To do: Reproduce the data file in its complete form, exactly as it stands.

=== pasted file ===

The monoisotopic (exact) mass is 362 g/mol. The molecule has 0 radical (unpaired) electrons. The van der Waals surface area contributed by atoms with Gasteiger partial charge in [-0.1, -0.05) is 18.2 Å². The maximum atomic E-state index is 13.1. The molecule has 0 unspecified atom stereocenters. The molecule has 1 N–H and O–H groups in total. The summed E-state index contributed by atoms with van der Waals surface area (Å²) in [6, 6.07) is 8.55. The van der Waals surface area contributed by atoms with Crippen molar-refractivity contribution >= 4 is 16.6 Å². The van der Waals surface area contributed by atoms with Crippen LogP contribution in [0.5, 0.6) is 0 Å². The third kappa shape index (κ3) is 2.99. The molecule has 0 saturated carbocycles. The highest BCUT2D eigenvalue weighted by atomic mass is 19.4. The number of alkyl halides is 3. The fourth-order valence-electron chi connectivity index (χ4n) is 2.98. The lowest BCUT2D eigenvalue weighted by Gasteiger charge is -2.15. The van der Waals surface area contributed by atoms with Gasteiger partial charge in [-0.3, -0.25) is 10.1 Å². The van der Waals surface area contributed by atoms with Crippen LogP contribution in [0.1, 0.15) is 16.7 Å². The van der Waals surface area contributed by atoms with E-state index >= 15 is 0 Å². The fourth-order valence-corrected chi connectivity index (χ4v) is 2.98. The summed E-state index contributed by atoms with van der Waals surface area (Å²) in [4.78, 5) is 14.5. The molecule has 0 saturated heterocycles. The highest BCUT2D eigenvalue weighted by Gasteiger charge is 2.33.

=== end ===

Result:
The monoisotopic (exact) mass is 362 g/mol. The molecule has 0 radical (unpaired) electrons. The van der Waals surface area contributed by atoms with Gasteiger partial charge in [-0.1, -0.05) is 18.2 Å². The maximum atomic E-state index is 13.1. The molecule has 0 unspecified atom stereocenters. The molecule has 1 N–H and O–H groups in total. The summed E-state index contributed by atoms with van der Waals surface area (Å²) in [6, 6.07) is 8.55. The van der Waals surface area contributed by atoms with Crippen molar-refractivity contribution >= 4 is 16.6 Å². The van der Waals surface area contributed by atoms with Crippen LogP contribution in [0.5, 0.6) is 0 Å². The third kappa shape index (κ3) is 2.99. The molecule has 0 saturated carbocycles. The highest BCUT2D eigenvalue weighted by atomic mass is 19.4. The number of alkyl halides is 3. The fourth-order valence-electron chi connectivity index (χ4n) is 2.98. The lowest BCUT2D eigenvalue weighted by Gasteiger charge is -2.15. The van der Waals surface area contributed by atoms with Gasteiger partial charge in [-0.3, -0.25) is 10.1 Å². The van der Waals surface area contributed by atoms with Crippen LogP contribution in [0.1, 0.15) is 16.7 Å². The van der Waals surface area contributed by atoms with E-state index >= 15 is 0 Å². The fourth-order valence-corrected chi connectivity index (χ4v) is 2.98. The summed E-state index contributed by atoms with van der Waals surface area (Å²) in [4.78, 5) is 14.5. The molecule has 0 saturated heterocycles. The highest BCUT2D eigenvalue weighted by Gasteiger charge is 2.33.